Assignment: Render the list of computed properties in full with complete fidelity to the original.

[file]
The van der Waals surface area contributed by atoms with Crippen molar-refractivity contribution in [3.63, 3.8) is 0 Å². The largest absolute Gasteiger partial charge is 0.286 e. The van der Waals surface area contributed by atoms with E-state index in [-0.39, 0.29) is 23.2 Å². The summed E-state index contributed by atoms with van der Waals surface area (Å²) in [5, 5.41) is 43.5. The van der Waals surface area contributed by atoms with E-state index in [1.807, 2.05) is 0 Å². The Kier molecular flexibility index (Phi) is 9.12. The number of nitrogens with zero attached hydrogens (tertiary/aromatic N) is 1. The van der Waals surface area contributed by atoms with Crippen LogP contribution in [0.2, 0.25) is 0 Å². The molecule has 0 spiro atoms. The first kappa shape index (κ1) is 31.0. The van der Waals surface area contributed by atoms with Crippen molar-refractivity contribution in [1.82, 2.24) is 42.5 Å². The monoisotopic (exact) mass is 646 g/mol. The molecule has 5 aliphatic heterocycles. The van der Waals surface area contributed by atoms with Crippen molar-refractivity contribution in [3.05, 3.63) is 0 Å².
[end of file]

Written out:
The van der Waals surface area contributed by atoms with Crippen molar-refractivity contribution in [3.63, 3.8) is 0 Å². The largest absolute Gasteiger partial charge is 0.286 e. The van der Waals surface area contributed by atoms with E-state index in [-0.39, 0.29) is 23.2 Å². The summed E-state index contributed by atoms with van der Waals surface area (Å²) in [5, 5.41) is 43.5. The van der Waals surface area contributed by atoms with E-state index in [1.807, 2.05) is 0 Å². The Kier molecular flexibility index (Phi) is 9.12. The number of nitrogens with zero attached hydrogens (tertiary/aromatic N) is 1. The van der Waals surface area contributed by atoms with Crippen LogP contribution in [0.2, 0.25) is 0 Å². The molecule has 0 spiro atoms. The first kappa shape index (κ1) is 31.0. The van der Waals surface area contributed by atoms with Crippen molar-refractivity contribution in [1.82, 2.24) is 42.5 Å². The monoisotopic (exact) mass is 646 g/mol. The molecule has 5 aliphatic heterocycles. The van der Waals surface area contributed by atoms with Crippen molar-refractivity contribution in [3.05, 3.63) is 0 Å².